Volunteering after retirement
There is a wealth of evidence that confirms the many benefits of volunteering once people have stopped working full-time. In fact, Action for Happiness list ten key ingredients for a happy and fulfilling life: giving, relating, exercising, awareness, trying out, direction, resilience, emotions, acceptance and meaning. Arguably, volunteering ticks all of these boxes!
In praise and support of volunteering , another Swindells client, Elaine Cox, has written a terrific blog outlining a typical day as a volunteer and confirmation of many of the above benefits. It’s an insightful and interesting read.
Over to you, Elaine…
I’m not retiring from life – just a job!
People see retirement in many different ways. On one hand there is the glass half empty view – a long holiday and then you die, or the more positive glass at least half full. This sees retirement as an amazing time of connection, engagement and wider possibilities. Holidays are great, I love exploring new places, but you do need a rest from them sometimes!
During our lifetime we accrue many skills which don’t fade and disappear, just because we aren’t in paid employment. Our skills and knowledge can be of use to other people and make a positive difference to their lives. How? Simply by volunteering!
So many organisations depend upon volunteers to help them deliver a vital service to people who perhaps don’t have family, friends or a Duncan to help them out. Citizens Advice is one such organisation. It is not an arm of the government, despite so many government documents ending ‘if you need more advice go to your local CAB’, it is a charity. There are so many ways to get involved, fundraising, becoming a Trustee, training as an adviser, helping with administration – the list is a long one.
I have been a CAB adviser since I retired, training and then working one day a week.
So, it’s Tuesday morning – the day starts with a difference – I have to get up with an alarm! Get into CAB for 9am and look at the diary to see what appointments I have today.
First one – Help to fill in an Attendance Allowance Form – check the notes we have, meet the client and gently take them through all the things they can no longer do for themselves and the amount of help they need even with everyday things like cooking a meal, taking meds, using the loo. Useful today as a friend has come with them and helps to paint the picture. These forms are long and can be very daunting. The session takes nearly 2 hours. Write up the notes – imperative in case we have to appeal any decision. Grab lunch.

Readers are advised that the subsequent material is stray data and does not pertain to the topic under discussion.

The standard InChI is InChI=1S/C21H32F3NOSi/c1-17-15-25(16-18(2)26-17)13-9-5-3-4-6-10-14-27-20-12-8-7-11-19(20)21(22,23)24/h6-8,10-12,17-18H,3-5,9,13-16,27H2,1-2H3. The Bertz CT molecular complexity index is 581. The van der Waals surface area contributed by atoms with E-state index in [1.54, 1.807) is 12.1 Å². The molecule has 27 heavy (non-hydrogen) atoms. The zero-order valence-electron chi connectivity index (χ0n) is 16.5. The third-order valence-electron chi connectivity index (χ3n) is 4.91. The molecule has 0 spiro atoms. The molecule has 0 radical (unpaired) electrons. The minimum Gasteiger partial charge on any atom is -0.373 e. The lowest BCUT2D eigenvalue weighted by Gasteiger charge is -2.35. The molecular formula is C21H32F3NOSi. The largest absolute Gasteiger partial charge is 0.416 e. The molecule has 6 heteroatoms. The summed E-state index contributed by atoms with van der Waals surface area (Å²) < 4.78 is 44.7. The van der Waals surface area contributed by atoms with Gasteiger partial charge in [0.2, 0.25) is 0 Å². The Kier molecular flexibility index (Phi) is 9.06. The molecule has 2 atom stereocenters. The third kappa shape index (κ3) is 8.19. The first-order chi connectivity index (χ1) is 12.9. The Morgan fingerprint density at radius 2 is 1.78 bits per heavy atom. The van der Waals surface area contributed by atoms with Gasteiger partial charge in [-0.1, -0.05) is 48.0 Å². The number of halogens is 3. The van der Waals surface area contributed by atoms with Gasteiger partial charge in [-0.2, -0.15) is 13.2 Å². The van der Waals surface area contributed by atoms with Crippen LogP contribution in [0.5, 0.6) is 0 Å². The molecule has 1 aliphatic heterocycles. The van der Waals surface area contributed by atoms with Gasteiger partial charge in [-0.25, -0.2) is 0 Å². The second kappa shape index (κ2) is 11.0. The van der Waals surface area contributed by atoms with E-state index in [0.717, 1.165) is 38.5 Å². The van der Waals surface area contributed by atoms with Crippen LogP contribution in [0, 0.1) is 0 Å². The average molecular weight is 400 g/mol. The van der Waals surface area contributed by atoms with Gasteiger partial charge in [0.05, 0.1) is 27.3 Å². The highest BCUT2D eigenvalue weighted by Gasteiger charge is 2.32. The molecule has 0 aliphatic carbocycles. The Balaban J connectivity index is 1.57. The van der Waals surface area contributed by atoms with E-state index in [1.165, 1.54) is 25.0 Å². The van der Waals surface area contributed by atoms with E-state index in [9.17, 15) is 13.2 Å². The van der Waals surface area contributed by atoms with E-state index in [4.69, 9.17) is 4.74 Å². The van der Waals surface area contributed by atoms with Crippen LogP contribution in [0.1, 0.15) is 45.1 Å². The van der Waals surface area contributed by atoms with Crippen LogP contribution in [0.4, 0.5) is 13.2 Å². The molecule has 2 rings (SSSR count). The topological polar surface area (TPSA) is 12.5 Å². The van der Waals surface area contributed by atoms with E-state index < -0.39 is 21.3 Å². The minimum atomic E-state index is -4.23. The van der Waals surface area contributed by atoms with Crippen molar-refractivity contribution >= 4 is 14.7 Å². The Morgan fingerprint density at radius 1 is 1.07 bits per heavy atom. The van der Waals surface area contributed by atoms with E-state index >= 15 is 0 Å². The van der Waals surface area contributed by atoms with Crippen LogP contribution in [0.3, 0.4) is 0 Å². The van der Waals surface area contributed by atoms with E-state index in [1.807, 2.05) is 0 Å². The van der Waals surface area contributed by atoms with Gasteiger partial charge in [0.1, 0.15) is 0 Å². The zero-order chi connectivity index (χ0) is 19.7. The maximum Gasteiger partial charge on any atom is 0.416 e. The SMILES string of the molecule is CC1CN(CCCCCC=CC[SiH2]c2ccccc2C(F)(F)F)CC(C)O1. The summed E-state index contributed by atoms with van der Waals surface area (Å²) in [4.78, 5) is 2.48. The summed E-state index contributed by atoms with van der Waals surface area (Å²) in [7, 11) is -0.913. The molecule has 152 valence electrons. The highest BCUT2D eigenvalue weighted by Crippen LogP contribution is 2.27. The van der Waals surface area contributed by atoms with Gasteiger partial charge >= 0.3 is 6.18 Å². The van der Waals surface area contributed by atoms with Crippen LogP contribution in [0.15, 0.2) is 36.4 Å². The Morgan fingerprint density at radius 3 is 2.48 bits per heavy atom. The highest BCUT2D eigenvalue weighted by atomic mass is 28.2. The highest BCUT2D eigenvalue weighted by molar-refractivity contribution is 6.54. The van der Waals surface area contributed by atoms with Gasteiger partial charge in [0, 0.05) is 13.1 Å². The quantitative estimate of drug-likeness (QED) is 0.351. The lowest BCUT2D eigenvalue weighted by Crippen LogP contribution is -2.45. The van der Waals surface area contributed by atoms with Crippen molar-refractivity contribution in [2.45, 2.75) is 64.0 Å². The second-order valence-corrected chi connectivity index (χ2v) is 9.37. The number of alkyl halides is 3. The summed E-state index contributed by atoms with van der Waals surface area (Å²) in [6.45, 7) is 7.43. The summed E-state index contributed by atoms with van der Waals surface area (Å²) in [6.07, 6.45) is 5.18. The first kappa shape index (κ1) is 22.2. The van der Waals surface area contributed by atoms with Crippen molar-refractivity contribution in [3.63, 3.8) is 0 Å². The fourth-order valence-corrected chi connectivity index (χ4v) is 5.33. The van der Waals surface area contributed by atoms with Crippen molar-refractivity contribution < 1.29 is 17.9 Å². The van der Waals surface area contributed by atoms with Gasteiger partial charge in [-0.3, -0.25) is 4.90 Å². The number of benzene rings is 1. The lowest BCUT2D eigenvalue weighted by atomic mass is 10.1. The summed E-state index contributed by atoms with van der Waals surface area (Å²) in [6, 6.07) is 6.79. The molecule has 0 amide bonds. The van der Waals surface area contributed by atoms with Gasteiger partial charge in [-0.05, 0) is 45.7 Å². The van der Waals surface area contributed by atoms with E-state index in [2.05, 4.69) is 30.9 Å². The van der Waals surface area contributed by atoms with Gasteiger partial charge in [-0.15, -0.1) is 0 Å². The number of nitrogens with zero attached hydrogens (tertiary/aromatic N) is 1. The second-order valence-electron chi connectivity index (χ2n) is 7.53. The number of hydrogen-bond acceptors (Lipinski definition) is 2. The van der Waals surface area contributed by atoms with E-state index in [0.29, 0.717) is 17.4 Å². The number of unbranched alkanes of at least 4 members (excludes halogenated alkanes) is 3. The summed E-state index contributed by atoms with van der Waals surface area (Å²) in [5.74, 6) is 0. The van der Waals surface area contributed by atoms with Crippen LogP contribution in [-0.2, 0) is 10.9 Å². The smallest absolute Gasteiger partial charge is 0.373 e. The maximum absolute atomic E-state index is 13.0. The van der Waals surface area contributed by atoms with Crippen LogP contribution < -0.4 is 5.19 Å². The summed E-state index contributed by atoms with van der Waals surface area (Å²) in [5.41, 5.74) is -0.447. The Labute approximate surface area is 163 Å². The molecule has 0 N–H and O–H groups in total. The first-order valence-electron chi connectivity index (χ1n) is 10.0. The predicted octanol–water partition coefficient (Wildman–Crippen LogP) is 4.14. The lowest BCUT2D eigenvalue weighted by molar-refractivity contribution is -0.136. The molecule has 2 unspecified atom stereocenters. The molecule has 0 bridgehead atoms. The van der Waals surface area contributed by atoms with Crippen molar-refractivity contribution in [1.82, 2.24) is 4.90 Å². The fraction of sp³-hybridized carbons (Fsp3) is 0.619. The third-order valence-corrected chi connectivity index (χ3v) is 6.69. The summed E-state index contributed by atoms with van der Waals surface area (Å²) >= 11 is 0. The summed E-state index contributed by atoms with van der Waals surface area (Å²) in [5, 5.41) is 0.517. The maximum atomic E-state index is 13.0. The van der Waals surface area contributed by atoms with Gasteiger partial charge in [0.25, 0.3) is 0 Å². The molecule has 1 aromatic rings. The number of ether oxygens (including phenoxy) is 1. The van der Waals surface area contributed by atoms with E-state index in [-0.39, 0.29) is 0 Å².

Next appointment – says Debt and other issues- meet the client – try to establish what help they need today- what are they most worried about- turns out it is breakdown of the marriage, so look up appropriate bits on our system and take client through options and what they can do next. We can’t decide for them, just help them to see the possibilities more clearly. Make a further appointment to deal with other issues. Client leaves – a smile on their face, relieved to have unburdened and be on their way to starting to sort their problems.
Coffee – at last – write up the notes, chat with the team and go home – time is 4:30 – a busy day but a good one.
It is never boring! It can be rewarding or frustrating, but if after an appointment you see someone’s shoulders lift and the light come back in their eyes because you have helped them to start dealing with a problem that has weighed heavily upon them, then it is worthwhile, for them and for you. It’s fun too being part of a team again, a cog in a bigger wheel.
It’s not entirely selfless either as volunteers have been shown to have lower levels of disability and higher levels of well-being. According to some American research, one hopes not fake news, volunteering can have a greater impact on this than income, education or marriage. Maybe because it widens your social circle, especially after retirement and makes you more linked into and part of your local community.
If CAB isn’t for you there are so many local organisations where you could help. Local hospitals need volunteers too as do their Leagues of Friends. Organisations such as ‘Independent Age’ help to support older people, in particular help those who are lonely.
University of the Third Age (U3A) runs groups in a vast range of fields. Each group is set up by a member who has an interest or expertise in a specific area and invites others to join the group. Walking, bridge, croquet, local history, wine appreciation- just about you name it and there will be a group!
Whilst Duncan Orr and Swindells helps us to look after our financial resources we can make certain we look after our mental and emotional ones.
So, see retirement really can be so much more than a long holiday and then you die!
For more information about how you can become involved with CAB, click on the logo above or image below.